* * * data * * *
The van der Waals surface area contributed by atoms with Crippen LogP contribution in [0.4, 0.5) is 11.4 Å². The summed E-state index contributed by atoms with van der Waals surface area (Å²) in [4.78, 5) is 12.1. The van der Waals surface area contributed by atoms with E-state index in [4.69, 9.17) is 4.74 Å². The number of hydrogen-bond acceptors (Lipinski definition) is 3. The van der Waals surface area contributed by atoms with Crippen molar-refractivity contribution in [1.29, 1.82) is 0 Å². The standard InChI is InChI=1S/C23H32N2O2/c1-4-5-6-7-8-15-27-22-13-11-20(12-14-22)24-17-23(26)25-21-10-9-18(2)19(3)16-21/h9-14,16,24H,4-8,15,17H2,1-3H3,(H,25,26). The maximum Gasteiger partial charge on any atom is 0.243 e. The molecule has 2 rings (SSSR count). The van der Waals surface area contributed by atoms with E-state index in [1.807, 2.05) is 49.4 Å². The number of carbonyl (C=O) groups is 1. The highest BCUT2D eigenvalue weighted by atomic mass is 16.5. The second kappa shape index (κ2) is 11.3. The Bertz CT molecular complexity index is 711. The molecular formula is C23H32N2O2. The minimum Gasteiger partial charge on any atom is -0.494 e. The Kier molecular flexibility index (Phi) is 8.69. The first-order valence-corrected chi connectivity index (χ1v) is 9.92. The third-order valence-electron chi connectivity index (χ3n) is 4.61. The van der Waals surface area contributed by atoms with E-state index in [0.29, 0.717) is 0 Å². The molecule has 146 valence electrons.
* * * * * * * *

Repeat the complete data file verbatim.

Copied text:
The van der Waals surface area contributed by atoms with Crippen LogP contribution in [0.4, 0.5) is 11.4 Å². The summed E-state index contributed by atoms with van der Waals surface area (Å²) in [4.78, 5) is 12.1. The van der Waals surface area contributed by atoms with E-state index in [4.69, 9.17) is 4.74 Å². The number of hydrogen-bond acceptors (Lipinski definition) is 3. The van der Waals surface area contributed by atoms with Crippen molar-refractivity contribution in [1.29, 1.82) is 0 Å². The standard InChI is InChI=1S/C23H32N2O2/c1-4-5-6-7-8-15-27-22-13-11-20(12-14-22)24-17-23(26)25-21-10-9-18(2)19(3)16-21/h9-14,16,24H,4-8,15,17H2,1-3H3,(H,25,26). The maximum Gasteiger partial charge on any atom is 0.243 e. The molecule has 2 rings (SSSR count). The van der Waals surface area contributed by atoms with E-state index in [1.807, 2.05) is 49.4 Å². The number of carbonyl (C=O) groups is 1. The highest BCUT2D eigenvalue weighted by atomic mass is 16.5. The second kappa shape index (κ2) is 11.3. The Bertz CT molecular complexity index is 711. The molecular formula is C23H32N2O2. The minimum Gasteiger partial charge on any atom is -0.494 e. The Kier molecular flexibility index (Phi) is 8.69. The first-order valence-corrected chi connectivity index (χ1v) is 9.92. The third-order valence-electron chi connectivity index (χ3n) is 4.61. The van der Waals surface area contributed by atoms with E-state index in [0.29, 0.717) is 0 Å². The molecule has 146 valence electrons.